After the 2004 release of Grzybowski’s first solo CD, Dialog, juxtaposing works by Johann Sebastian Bach, Alban Berg, Pawel Mykietyn, Arnold Schönberg and Pawel Szymanski, (Universal Music Polska), critics raved:
· “His interpretations of Bach, Berg, Schönberg, Szymański and Mykietyn show the touch of genius! There are certainly none today to equal his readings of Bach! (...) How refreshing and exciting it is to be in the presence of such great art of interpretation, akin to a genius!” (Bohdan Pociej).
· “The performance of Berg’s youthful Sonata and Schönberg’s Sechs kleine Klavierstücke could easily stand alongside the recordings of Gould or Pollini.” (Marcin Gmys).
While admitting to a personal bias towards someone who has dedicated years of his life to the music of Paweł Szymański, one of the greatest Polish composers who ever lived (as it will become apparent in 50 years, when the dust settles and musical diamonds will be found in the sea of ashes), I had no doubt that by bringing Maciej Grzybowski to California, I offered our audiences a special treat. His recital exceeded even my already sky-high expectations. First the program: arranged in two distinct parts, pairing composers of different generations in a surprising dialogue of musical ideas.
The youngest of the composers featured by Grzybowski was Paweł Mykietyn (b. 1971), his colleague and co-founder of the Nonstrom Ensemble where he has played the clarinet. In an entry on the Polish Music Information Center’s website affiliated with the Polish Composers’ Union, Mykietyn’s style is described in the following way: “The composer ostentatiously applies the major-minor harmonies, introducing tonal fragments interspersed with harmonically free sections. He also makes use of traditional melodic structures, transforming them in his own individual manner. Mykietyn could be described as a model postmodernist, deriving his inspiration as well as material from all the available sources without any inferiority complex.” These words could well be applied to the virtuosic and wistful Four Preludes (1992) that opened the program with their contrasting moods, textures and tempi.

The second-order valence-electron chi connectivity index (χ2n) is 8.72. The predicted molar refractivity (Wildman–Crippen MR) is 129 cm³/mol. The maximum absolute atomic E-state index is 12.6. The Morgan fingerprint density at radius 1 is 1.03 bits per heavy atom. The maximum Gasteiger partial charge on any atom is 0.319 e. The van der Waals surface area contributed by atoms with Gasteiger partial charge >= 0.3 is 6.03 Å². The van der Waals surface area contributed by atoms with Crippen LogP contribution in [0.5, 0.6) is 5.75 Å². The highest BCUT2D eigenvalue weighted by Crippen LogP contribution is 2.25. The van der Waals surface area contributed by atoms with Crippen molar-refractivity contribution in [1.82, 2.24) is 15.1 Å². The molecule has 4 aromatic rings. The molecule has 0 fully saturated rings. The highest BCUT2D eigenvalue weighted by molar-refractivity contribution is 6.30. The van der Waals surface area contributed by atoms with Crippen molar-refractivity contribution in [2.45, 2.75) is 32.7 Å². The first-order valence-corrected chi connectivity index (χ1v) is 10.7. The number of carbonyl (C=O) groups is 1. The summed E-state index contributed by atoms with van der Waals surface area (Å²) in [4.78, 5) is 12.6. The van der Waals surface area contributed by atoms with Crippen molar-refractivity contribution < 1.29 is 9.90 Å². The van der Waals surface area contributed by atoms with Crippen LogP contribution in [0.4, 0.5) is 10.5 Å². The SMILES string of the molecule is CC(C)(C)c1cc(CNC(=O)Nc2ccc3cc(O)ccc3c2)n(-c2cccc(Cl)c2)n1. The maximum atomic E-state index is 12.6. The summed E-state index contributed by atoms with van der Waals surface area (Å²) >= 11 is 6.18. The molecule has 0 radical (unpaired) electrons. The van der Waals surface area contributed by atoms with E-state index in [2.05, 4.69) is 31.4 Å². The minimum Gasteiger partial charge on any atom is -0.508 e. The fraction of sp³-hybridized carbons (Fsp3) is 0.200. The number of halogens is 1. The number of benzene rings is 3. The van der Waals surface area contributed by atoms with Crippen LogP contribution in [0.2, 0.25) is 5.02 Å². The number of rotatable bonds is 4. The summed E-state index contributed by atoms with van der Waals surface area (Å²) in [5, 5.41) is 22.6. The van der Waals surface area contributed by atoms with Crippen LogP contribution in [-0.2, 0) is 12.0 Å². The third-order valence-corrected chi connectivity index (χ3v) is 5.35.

|Grzybowski with Howard Myers and Prof. Walter Arlen.|
Under Grzybowski’s fingers, these charming miniatures sparkled with a caleidoscope of colors and rhythms. The pianist brought out the complexity of inner voices in seemingly simple pieces and endowed folk melodies with an aura of nostalgia and drama. In a stroke of genius, Grzybowski followed the folk arrangements with an entirely hypnotic and modernist reading of Drei Intermezzi, Op. 117 by Johannes Brahms (1833-1897). A standard in every music theory textbook on Schenkerian analysis, Drei Intermezzi could be heard as small interludes only in comparison with Brahms’s majestic symphonies. Composed in 1892, the intermezzi (No. 1 in E-flat major, No. 2 in B-flat minor and No. 3 in C-sharp minor) transverse cosmic landscapes of feeling evoked in Rainer Maria Rilke’s timeless poem, An Die Musik.
|Grzybowski with the Modjeska Club Board|
After a well-deserved standing ovation, the pianist relented and added a melancholy and thoroughly modern version of a Scarlatti’s sonata as an encore to the evening’s inspired and inspiring program. One thing is certain: the name recognition problem mentioned at the beginning should be resolved, once for all, in the case of Maciej Grzybowski: just go to every concert of his, and if you cannot go, buy his CDs.